Nóirín O'Sullivan has told the Disclosures Tribunal she took the decision to step down as garda commissioner in 2017 for the wellbeing of her family and due to the impact on An Garda Síochána of the controversy surrounding allegations against her.
Lawyers for Ms O'Sullivan have been questioning her about the effect of media coverage and political debate relating to the allegations contained in a protected disclosure about a smear campaign against garda whistleblower Sergeant Maurice McCabe.
The tribunal is examining the claim by former Garda Press Officer Superintendent David Taylor that Martin Callinan directed the Superintendant to brief the media negatively against Sgt McCabe, and that Ms O'Sullivan knew about this.
Giving evidence today she again denied the claim.
Ms O'Sullivan told the tribunal there was absolutely no comfort in the fact that Supt Taylor had withdrawn some of the claims he made.
She said the situation had had an impact on herself, her family and on public confidence in the gardaí.
Ms O'Sullivan described what she called a complete bombardment of news articles from autumn 2016, and said there were constant and repeated calls for her resignation.
Ms O'Sullivan said it was absolutely untrue that An Garda Síochána was happy to let an incorrect notification of a Tusla file containing a false allegation against Sgt McCabe, which was sent to her office in 2014, sit there to be potentially used at some point in the future.
She said she had not differentiated between the allegation in that notification and what she had known of a previous 2006 allegation against the sergeant which was dismissed by the Director of Public Prosecutions.
Tribunal Chair Mr Justice Peter Charleton said it was really odd that an Assistant Commissioner was sent to interview a relative of Sgt McCabe in relation to an issue the relative had raised about the penalty points matter.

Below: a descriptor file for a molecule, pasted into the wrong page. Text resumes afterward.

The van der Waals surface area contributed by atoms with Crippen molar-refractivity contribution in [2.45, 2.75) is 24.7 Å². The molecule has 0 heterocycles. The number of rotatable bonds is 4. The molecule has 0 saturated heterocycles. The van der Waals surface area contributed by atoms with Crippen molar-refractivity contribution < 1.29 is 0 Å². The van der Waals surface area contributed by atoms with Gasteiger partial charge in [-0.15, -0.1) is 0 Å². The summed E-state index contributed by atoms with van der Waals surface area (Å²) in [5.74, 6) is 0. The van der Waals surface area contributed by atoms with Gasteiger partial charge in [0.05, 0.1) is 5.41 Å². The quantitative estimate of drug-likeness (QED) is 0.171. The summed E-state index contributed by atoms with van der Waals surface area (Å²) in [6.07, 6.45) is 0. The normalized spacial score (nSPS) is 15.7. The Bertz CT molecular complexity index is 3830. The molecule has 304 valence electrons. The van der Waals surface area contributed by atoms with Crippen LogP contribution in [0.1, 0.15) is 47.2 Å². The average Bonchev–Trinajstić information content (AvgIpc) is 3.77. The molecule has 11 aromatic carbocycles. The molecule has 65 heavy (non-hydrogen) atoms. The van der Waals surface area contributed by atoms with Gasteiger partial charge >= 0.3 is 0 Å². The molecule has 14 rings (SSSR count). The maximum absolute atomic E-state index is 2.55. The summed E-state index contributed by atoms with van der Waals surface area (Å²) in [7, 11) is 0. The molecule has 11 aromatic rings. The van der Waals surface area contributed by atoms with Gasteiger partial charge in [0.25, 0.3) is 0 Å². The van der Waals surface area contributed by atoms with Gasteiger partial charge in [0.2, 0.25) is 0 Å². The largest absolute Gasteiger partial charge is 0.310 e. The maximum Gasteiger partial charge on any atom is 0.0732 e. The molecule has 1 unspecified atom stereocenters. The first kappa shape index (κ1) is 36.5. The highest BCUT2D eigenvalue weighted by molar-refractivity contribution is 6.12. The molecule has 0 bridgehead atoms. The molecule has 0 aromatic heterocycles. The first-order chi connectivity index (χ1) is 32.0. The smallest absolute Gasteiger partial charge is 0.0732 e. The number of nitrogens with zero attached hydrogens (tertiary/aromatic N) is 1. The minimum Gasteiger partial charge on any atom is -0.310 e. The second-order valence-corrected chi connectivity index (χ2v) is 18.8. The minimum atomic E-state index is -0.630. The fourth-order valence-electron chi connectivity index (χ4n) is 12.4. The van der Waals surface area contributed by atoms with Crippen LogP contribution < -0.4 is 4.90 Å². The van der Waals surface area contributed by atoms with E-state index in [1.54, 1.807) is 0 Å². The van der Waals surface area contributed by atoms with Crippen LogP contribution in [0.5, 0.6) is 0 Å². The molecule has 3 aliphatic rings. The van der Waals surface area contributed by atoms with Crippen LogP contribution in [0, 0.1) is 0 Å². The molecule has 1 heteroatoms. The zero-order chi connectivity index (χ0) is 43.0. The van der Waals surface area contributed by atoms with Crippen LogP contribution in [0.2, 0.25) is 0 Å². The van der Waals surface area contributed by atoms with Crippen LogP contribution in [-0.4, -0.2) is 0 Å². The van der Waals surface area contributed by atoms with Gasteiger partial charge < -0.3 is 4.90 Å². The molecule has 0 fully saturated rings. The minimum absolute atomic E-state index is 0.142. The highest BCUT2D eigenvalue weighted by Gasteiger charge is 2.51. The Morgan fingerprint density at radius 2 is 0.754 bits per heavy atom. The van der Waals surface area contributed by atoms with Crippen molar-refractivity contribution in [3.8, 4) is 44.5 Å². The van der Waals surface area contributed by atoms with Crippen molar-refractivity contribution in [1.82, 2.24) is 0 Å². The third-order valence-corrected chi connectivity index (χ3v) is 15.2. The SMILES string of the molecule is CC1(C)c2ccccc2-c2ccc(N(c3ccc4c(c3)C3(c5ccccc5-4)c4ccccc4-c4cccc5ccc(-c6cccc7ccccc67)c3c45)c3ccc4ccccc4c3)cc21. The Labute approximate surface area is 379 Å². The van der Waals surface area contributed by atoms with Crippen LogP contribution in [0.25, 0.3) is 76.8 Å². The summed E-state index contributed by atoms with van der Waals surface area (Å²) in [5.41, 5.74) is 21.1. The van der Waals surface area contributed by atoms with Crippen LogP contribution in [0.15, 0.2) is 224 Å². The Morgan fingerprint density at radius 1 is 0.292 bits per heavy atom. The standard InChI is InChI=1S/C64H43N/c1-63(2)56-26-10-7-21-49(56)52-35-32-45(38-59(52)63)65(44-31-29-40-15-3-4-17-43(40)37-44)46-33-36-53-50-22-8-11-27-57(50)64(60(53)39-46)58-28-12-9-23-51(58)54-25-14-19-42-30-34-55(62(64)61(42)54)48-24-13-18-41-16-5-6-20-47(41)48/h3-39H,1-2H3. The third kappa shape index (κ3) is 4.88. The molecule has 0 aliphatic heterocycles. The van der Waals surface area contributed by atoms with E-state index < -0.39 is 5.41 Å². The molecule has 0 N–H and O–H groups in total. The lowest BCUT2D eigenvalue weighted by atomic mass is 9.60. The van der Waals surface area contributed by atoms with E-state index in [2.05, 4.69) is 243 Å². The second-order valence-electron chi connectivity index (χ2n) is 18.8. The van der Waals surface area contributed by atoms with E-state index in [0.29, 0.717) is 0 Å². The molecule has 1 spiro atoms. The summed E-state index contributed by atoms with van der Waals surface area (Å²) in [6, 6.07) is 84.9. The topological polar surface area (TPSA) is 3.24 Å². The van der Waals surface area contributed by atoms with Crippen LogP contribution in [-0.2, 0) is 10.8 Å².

Ms O'Sullivan said it was not unusual for people to contact the Commissioner's office and for senior gardaí to become involved if people were unhappy with the way their situations had been dealt with at local level.
Ms O'Sullivan said she was not involved in the preparation of a document on Sgt McCabe which was part of materials used in meetings held to prepare for the Public Accounts Committee in January 2014.
She said the document would be a routine type of report prepared as an aide-mémoire for more lengthy files.
Ms O'Sullivan also told the tribunal she had never discussed Sgt McCabe with the Irish Mail on Sunday journalist Debbie McCann.
Ms O'Sullivan said she was not aware of visits by Ms McCann and Irish Sun journalist Eavan Murray to the home of Ms D, who made an allegation against Sgt McCabe in 2006.
The tribunal has previously heard that Supt Taylor says he told Martin Callinan and Nóirín O'Sullivan about the planned visits.
Ms O'Sullivan said she did not know why the disciplinary proceedings against Supt Taylor were dropped as it happened after her retirement.
Mr Justice Charleton asked if it was related to the pressure of circumstances and the fact that Supt Taylor was coming out as a whistleblower so it would not have "sat with PR".
Ms O'Sullivan said she imagined that would have had a bearing.
She also said her first reaction on hearing Paul Reynolds' broadcasts on the-then unpublished O'Higgins Commission report on RTÉ News on 9 May 2016 was to question where the information had come from.
She also thought the focus was wrong and it was the wrong tone and An Garda Síochána needed to apologise and accept failures.
Ms O'Sullivan also said she thought Sgt McCabe was genuinely motivated by a desire to improve policing.
She also said she shared Martin Callinan's concern about how citizens' information was being put into the public domain by Sgt McCabe.
She said she thought Supt Taylor and Martin Callinan had a very close working relationship but not a personal relationship.
She said Supt Taylor "inserted" himself around Mr Callinan and the Commissioner came to rely on him.
She thought Supt Taylor was undermining her and Andrew McLindon, the garda head of communications and the superintendent did not have her back.
She thought he was divisive and those divisions meant the press office was not working well.
Ms O'Sullivan has now concluded her evidence to the tribunal.